Dan Pickard, a partner and FARA specialist at the Washington law firm Wiley Rein LLP, declines to discuss Giuliani specifically, but he says that if someone is paid by a foreign political group to give a speech in the U.S. to influence policy, he should file as a foreign agent. “FARA is so much broader than just lobbying,” he says. Giuliani told me he’s getting paid not by the MEK but rather by an American organization of Iranian dissidents. Is it the Organization of Iranian-American Communities, which is allied with the MEK, I asked? “I can’t remember the exact name,” Giuliani said. He dismissed concerns about FARA, saying, “It’s no different than if you did work for an American Jewish group that has strong views on Israel.”
His anti-Iran rhetoric didn’t stop him from working for Reza Zarrab, the man accused of orchestrating a $1 billion money laundering scheme to help Iran evade U.S. sanctions. In February 2017, while acting as Trump’s cybersecurity adviser, Giuliani traveled to Turkey to meet President Recep Tayyip Erdogan in hopes of resolving Zarrab’s case. A Turkish-Iranian gold trader, Zarrab had been arrested in the U.S. and accused of helping Iran dodge U.S. sanctions by processing hundreds of millions of dollars through his network of companies. At the time, there was dismay in Turkey over Trump’s Muslim travel ban, and Giuliani had recently told Fox News he’d advised on the policy during the president’s campaign. Giuliani said he tried to negotiate a deal for Zarrab to return to Turkey as part of a prisoner swap. It didn’t work. Instead, Zarrab pleaded guilty to money laundering, bribery, and sanctions violations and became a U.S. government witness against a banker in the case. He hasn’t been sentenced, and it’s unclear if he remains in federal custody.
Giuliani’s role shocked many, including U.S. District Judge Richard Berman, who oversaw the Zarrab case. “I knew the old Rudy,” says Berman, who was appointed by Giuliani as a family court judge in 1995. “There seems to be somewhat of a disconnect between the old Rudy and the new Rudy.” In an interview with Courthouse News in June, Berman went further: “I am still stunned by the fact that Rudy was hired to be—and he very actively pursued being—the ‘go-between’ between President Trump and Turkey’s President Erdogan in an unprecedented effort to terminate this federal criminal case.”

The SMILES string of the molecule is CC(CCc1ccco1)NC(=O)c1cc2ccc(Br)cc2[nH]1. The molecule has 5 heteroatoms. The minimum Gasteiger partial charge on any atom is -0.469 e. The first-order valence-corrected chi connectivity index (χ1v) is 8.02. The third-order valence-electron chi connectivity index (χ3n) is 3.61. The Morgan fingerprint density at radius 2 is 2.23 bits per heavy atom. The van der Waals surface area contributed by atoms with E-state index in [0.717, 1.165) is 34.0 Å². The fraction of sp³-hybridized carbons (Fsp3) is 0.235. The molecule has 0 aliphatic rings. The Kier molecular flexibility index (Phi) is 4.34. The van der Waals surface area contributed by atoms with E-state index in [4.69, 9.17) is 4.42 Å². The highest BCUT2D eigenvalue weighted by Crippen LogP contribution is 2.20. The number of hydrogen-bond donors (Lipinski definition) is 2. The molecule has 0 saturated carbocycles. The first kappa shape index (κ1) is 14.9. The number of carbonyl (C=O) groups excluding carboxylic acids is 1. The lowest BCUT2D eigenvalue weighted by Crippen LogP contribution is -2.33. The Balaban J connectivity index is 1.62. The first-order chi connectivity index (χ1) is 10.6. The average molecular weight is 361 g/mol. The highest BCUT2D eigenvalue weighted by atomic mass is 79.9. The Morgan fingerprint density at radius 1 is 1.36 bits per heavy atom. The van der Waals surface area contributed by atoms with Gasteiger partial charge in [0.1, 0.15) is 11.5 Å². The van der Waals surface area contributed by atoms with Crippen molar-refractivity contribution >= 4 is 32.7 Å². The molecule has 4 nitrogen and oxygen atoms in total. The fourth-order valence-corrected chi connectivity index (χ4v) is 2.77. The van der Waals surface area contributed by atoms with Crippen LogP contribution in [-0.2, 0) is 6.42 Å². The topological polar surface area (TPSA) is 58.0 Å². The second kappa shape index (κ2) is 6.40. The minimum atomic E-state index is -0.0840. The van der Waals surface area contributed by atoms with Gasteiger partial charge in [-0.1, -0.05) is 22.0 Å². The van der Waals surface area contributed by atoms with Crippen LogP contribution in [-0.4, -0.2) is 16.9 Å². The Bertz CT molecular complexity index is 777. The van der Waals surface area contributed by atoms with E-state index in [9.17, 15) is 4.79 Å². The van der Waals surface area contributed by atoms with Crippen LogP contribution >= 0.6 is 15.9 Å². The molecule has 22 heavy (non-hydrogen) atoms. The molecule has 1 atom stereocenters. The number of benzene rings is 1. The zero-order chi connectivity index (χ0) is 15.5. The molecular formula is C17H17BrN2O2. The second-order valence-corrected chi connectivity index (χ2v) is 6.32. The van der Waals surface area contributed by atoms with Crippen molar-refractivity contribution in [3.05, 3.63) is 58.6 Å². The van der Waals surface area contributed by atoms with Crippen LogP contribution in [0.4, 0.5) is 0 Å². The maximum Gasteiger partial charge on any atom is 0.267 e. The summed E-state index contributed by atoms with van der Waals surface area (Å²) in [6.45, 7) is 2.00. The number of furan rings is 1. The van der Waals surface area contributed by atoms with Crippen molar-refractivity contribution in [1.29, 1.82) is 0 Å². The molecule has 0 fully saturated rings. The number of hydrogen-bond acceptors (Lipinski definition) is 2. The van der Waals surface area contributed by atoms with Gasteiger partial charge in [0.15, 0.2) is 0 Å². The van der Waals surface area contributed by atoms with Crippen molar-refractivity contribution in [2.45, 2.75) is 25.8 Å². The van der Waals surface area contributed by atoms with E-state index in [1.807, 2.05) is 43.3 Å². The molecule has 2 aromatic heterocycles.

Lawyers are usually exempt from requirements to file as a foreign agent, but that exemption may not apply in this case, according to Ben Freeman, who studies influence operations at the Center for International Policy in Washington. “There’s an exemption for lawyers, but none of their activities can go outside of the courtroom,” he says. “Once you do something FARA would constitute as a political activity, just one thing, that would prevent you from being able to claim that exemption.” Berman says Giuliani never stepped foot into the courtroom during the sanctions case.
Sounding like an annoyed prosecutor, Giuliani disputed that interpretation of the law. “I didn’t represent the Turkish government,” he said. “I represented a single individual who was in jail, and he wanted to see if he could get a prisoner exchange with the Turkish government.”
Giuliani markets himself globally as the supercop who reduced crime in New York City using the “broken windows” strategy, which pursued crackdowns on minor offenses to prevent bigger ones. Crime rates did drop dramatically in the city while he was mayor, though the cause remains hotly debated; some experts attribute it as much to the economic boom of the 1990s and to a fall in unemployment. During his time as mayor, Giuliani was also heavily criticized for police brutality and the shootings of unarmed black men, a record that was largely forgotten when he emerged from the wreckage of the Twin Towers to speak for the city and was applauded worldwide for his composure and courage.